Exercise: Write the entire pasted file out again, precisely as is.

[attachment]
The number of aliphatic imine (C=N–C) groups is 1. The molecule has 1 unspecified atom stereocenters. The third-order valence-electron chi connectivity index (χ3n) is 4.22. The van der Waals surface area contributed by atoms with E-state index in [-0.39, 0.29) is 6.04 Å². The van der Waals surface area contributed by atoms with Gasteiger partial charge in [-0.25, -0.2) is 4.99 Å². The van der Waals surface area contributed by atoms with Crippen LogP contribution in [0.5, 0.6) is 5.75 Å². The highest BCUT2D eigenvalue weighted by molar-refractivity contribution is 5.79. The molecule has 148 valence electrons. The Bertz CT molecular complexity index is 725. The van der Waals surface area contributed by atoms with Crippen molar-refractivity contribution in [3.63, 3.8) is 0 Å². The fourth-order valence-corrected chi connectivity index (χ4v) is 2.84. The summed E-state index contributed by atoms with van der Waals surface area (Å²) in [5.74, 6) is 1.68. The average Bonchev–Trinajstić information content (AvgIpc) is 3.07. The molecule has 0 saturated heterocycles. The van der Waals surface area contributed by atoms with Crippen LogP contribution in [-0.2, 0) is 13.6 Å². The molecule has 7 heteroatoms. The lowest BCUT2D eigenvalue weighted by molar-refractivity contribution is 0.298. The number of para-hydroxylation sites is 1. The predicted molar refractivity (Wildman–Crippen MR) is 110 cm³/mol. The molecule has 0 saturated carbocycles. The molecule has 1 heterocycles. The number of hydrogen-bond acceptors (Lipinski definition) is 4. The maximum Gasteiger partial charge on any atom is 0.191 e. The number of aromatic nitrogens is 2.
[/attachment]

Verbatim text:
The number of aliphatic imine (C=N–C) groups is 1. The molecule has 1 unspecified atom stereocenters. The third-order valence-electron chi connectivity index (χ3n) is 4.22. The van der Waals surface area contributed by atoms with E-state index in [-0.39, 0.29) is 6.04 Å². The van der Waals surface area contributed by atoms with Gasteiger partial charge in [-0.25, -0.2) is 4.99 Å². The van der Waals surface area contributed by atoms with Crippen LogP contribution in [0.5, 0.6) is 5.75 Å². The highest BCUT2D eigenvalue weighted by molar-refractivity contribution is 5.79. The molecule has 148 valence electrons. The Bertz CT molecular complexity index is 725. The van der Waals surface area contributed by atoms with Crippen molar-refractivity contribution in [3.63, 3.8) is 0 Å². The fourth-order valence-corrected chi connectivity index (χ4v) is 2.84. The summed E-state index contributed by atoms with van der Waals surface area (Å²) in [5.74, 6) is 1.68. The average Bonchev–Trinajstić information content (AvgIpc) is 3.07. The molecule has 0 saturated heterocycles. The van der Waals surface area contributed by atoms with Crippen LogP contribution in [-0.2, 0) is 13.6 Å². The molecule has 7 heteroatoms. The lowest BCUT2D eigenvalue weighted by molar-refractivity contribution is 0.298. The number of para-hydroxylation sites is 1. The predicted molar refractivity (Wildman–Crippen MR) is 110 cm³/mol. The molecule has 0 saturated carbocycles. The molecule has 1 heterocycles. The number of hydrogen-bond acceptors (Lipinski definition) is 4. The maximum Gasteiger partial charge on any atom is 0.191 e. The number of aromatic nitrogens is 2.